Dr. Brian

Tuesday, July 03, 2007

Confused yet?

One major problem in the fitness/health/wellness industry is the lack of a clear, concise message. For example, how much exercise do you need? How often should you exercise? What form of exercise is best?

Pose these questions to 10 different trainers and you're likely to get 10 different answers.

And it's not just personal trainers. Different think tanks, non-profits and the like involved in the fitness, health and wellness industry have published their own recommendations. Some say accumulate 30 minutes per day, some say you should exercise for at least an hour each day and some recommend high intensity exercise. They are, quite literally, all over the place.

I could sit here and dissect each one, but that's not the point of this post, so I won't do that.

The point of this post is to shed light on how easily it can appear that an entire field of study has no clear, concise message.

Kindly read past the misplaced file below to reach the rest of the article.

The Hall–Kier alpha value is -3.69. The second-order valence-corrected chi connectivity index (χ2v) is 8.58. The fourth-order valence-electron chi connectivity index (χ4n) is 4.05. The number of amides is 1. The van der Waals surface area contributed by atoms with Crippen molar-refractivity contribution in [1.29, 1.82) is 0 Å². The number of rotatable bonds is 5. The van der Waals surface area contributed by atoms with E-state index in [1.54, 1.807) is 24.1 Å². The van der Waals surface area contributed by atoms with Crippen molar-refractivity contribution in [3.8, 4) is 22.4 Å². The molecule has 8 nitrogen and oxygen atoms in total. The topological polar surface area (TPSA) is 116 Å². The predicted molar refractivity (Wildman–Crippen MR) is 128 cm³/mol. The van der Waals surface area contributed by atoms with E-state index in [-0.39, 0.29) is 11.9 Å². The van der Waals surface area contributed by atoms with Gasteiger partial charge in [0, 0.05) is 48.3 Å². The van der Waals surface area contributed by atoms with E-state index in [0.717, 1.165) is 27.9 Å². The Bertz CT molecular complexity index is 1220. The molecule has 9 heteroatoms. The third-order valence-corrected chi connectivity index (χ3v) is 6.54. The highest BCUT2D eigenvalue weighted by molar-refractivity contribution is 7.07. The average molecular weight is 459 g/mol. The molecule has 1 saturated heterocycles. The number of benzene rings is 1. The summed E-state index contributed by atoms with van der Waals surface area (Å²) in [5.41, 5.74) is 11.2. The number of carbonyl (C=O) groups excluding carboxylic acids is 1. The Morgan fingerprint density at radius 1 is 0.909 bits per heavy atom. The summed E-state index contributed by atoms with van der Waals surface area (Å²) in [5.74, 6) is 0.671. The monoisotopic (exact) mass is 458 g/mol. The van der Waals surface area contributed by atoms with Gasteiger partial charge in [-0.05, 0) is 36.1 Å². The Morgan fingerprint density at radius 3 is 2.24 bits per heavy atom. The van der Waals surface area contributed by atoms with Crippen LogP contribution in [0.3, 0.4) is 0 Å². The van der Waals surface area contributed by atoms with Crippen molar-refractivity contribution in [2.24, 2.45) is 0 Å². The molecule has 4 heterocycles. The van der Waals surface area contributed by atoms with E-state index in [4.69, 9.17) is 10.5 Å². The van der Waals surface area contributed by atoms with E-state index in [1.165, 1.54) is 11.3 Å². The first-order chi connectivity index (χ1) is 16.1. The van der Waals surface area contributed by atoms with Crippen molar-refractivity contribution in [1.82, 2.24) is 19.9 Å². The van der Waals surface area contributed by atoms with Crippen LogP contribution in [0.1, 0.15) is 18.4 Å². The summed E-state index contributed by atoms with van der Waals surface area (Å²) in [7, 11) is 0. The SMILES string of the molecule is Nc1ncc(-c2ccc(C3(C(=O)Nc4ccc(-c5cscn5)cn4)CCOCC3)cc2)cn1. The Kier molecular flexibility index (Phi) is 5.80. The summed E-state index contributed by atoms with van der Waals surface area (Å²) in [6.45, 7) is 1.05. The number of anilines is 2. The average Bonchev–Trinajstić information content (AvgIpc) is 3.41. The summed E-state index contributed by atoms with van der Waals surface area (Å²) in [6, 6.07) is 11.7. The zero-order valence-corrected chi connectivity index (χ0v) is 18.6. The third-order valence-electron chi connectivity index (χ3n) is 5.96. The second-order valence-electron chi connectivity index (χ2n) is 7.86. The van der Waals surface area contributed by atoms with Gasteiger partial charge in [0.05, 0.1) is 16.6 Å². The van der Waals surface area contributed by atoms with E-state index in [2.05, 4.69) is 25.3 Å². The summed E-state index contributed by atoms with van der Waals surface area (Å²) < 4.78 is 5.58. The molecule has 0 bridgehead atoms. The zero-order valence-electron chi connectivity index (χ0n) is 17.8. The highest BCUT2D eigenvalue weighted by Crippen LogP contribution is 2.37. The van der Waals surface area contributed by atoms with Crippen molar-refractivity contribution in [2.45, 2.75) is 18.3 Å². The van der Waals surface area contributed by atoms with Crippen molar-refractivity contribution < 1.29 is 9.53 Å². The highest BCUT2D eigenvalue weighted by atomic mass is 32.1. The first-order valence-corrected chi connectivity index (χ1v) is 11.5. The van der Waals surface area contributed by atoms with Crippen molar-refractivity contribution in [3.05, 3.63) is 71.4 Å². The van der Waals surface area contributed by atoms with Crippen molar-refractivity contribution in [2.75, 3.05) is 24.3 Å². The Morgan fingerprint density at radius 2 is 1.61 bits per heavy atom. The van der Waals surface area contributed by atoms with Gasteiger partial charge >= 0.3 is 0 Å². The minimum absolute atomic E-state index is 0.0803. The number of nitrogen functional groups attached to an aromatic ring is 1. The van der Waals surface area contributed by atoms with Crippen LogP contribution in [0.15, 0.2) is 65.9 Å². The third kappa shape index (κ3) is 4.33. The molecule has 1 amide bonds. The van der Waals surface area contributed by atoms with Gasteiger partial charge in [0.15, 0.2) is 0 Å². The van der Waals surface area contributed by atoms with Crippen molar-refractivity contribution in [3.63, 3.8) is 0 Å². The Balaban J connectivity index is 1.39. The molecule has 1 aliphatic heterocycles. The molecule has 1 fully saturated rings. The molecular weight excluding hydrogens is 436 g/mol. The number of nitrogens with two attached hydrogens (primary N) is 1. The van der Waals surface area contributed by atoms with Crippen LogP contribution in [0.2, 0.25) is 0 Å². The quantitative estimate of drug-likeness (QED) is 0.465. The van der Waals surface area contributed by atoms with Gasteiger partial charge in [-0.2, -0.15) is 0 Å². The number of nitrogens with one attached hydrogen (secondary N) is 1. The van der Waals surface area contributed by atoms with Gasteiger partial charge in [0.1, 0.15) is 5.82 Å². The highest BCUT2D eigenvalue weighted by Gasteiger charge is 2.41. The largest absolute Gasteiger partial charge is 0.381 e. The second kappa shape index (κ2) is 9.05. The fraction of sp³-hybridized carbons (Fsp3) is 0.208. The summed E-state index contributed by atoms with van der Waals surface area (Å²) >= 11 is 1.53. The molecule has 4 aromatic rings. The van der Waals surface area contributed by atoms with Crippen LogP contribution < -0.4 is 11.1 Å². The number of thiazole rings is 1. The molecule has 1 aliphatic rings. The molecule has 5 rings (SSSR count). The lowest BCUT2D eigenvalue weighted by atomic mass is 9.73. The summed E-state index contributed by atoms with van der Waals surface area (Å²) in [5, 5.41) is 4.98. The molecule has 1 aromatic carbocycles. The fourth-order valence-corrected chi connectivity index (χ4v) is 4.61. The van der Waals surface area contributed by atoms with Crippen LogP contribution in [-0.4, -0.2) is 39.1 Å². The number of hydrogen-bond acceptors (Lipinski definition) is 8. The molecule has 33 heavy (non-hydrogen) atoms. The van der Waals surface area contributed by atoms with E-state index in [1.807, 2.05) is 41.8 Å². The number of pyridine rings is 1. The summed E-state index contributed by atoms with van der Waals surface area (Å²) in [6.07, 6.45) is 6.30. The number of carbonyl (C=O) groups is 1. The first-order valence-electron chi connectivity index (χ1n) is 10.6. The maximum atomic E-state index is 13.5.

Take for example these two headlines, which appeared back-to-back, no less under the heading of depression news in my daily medical research update.

  1. Small Increase In Birth Defects Found Among Infants Of Women Taking Antidepressants During Pregnancy, Studies Say
  2. SSRI Antidepressants Do Not Pose Major Birth Defect Risk

Although not identified in the title, the anti-depressants in question in the first study were SSRI's (like Celexa, Lexapro, Prozac, Paxil and Zoloft). Yep, the same as those in the second study. So one says there is risk and the other says there is no risk.

Confused yet?

I haven't examined the studies in-depth to determine if differences in methodology might explain varying results, although if I had to guess, they probably will. But, again that's not my point.